I think many of us would agree that Jehovah’s Witnesses are prone to certain emotional issues that affect them more than the general public. (Some seem to consider fundamentalism in general to be a breeding ground for certain issues.) Unfortunately, ex-Witnesses are not immune. Many of us carry the same issues with us into our new found “worldly” lives. Articles like this one are worth checking out.
I think you’ll agree that only rarely can you claim that your anger is both warranted and helpful, whether to yourself or the relationship.
So let me offer you a two-step alternative to abandoning your better judgment and giving in to the temptation of anger—one that should neutralize your anger in seconds. Or, when you’re really angry, in minutes.
Its author, the prominent French philosopher André Comte-Sponville, makes the distinction between the “dogmatic atheist” and the “non-dogmatic atheist.” Largely self-explanatory, the first type of non-believer might be seen as lacking a certain humility. For the assuredness of their atheism borders on an arrogance comparable to that of their fundamentalist-believing counterparts. In their outspoken conviction, they’re quite prepared to go on record declaring the non-existence of any supernatural being. Which is to say, their claim is not expressed as an opinion but as undeniable fact. They’re rationalists in the purest sense (i.e., “No God, or gods, exist. Case closed—unless you present me with indisputable scientific evidence to the contrary.”). In their minds virtually all possibility of a cosmic creation undertaken by some celestial deity has been vanquished. (And that’s why some believers experience this adamant stance not simply as overbearing but as downright “militant.”)
Prepare to be a bit annoyed at some parts of this article.
Curtis White’s book, The Science Delusion, makes two broad points: that science is based upon ‘assumptions that are deluded,’ and that scientists can be real jerks. He provides ample proof for one of those claims.
The title of the The Science Delusion, published on May 28th, is an obvious reference Richard Dawkins’ The God Delusion. It’s no surprise, then, when Dawkins is one of the many scientists that populate its pages. They’re not an attractive bunch. Through anecdotes and commentary, Curtis White paints various scientists as dismissive snobs, smug pseudo-intellectuals, manipulative showmen, immoral politicos, and people who make bad faith arguments from behind a protective screen of elite supporters.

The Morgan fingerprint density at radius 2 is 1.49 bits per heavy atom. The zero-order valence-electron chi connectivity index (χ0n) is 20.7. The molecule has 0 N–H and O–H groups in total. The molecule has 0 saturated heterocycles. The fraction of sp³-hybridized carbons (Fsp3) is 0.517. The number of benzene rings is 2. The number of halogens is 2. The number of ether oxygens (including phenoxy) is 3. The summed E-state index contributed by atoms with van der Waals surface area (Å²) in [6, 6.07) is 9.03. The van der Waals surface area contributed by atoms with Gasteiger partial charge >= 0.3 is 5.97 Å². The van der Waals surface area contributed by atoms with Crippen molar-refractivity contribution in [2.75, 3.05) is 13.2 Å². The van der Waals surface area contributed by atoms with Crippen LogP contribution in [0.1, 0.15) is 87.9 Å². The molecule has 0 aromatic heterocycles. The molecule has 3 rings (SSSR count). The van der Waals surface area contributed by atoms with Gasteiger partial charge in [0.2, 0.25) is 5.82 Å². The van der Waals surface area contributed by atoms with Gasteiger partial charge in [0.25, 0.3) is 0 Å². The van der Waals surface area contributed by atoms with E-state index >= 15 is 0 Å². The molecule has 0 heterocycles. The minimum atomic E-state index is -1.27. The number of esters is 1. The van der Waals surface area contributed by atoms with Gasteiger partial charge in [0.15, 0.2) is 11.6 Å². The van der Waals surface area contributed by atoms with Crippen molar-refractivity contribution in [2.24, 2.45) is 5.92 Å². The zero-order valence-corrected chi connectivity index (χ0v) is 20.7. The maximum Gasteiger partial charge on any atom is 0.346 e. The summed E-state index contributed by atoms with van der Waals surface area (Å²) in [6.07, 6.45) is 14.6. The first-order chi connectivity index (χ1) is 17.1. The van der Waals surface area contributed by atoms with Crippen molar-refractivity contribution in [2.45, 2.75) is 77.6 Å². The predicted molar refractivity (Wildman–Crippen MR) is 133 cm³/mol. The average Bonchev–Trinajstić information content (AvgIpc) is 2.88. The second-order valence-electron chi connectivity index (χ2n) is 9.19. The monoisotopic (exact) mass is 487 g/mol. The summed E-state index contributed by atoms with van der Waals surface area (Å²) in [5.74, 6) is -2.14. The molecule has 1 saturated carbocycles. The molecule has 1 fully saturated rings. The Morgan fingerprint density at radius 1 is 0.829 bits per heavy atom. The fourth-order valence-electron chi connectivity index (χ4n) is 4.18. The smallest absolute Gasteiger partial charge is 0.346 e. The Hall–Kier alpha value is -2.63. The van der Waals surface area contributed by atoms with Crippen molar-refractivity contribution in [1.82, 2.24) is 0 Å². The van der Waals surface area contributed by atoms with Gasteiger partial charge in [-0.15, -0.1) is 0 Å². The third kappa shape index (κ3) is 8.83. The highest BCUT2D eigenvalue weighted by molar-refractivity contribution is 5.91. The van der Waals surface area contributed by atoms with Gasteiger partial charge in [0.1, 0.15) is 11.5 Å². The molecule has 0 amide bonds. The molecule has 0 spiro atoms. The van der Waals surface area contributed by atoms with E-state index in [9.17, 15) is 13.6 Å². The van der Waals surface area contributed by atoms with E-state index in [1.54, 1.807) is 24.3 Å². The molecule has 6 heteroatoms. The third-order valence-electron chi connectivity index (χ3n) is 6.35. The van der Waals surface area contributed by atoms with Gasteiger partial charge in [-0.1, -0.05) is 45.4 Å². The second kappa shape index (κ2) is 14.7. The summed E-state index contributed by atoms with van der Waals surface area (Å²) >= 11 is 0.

This one too.
Changes at AAWA:
I don’t see anything about it on their website yet and I don’t have a link to it, but Cedars, the editor of JWSurvey and former President of AAWA, has stepped down as President of the organization to focus on what he does best: writing articles for ex-Witnesses. No word on who will replace him yet.
Kathleen Taylor, a neurologist at Oxford University, said that recent developments suggest that we will soon be able to treat religious fundamentalism and other forms of ideological beliefs potentially harmful to society as a form of mental illness.
Expert opinion is, at the end of the day, still opinion. But why would you not want to know what experts have to say? When you make a dental appointment, do you want your dentist to be an expert or not? If you build a house, do you want a professional architect or your next-door neighbor to draw up the plans? One might be tempted to say that in the case of the historical Jesus it is different since, after all, we are just talking about history; experts have no more access to the past than anyone else. That, however, is simply not true. It may be the case that some of my students receive the bulk of their knowledge of the Middle Ages from Monty Python and the Holy Grail, but is that really the best place to turn? So too millions of people have acquired their “knowledge” about early Christianity—about Jesus, Mary Magdalene, the emperor Constantine, the Council of Nicaea—from Dan Brown, author of the aforementioned The Da Vinci Code. But at the end of the day, is that such a wise choice?
NOTE: This is how I feel about apologists and creationists and those who take their word above that of real experts. Why would you ignore the word of experts unless you simply don't want to have your views challenged?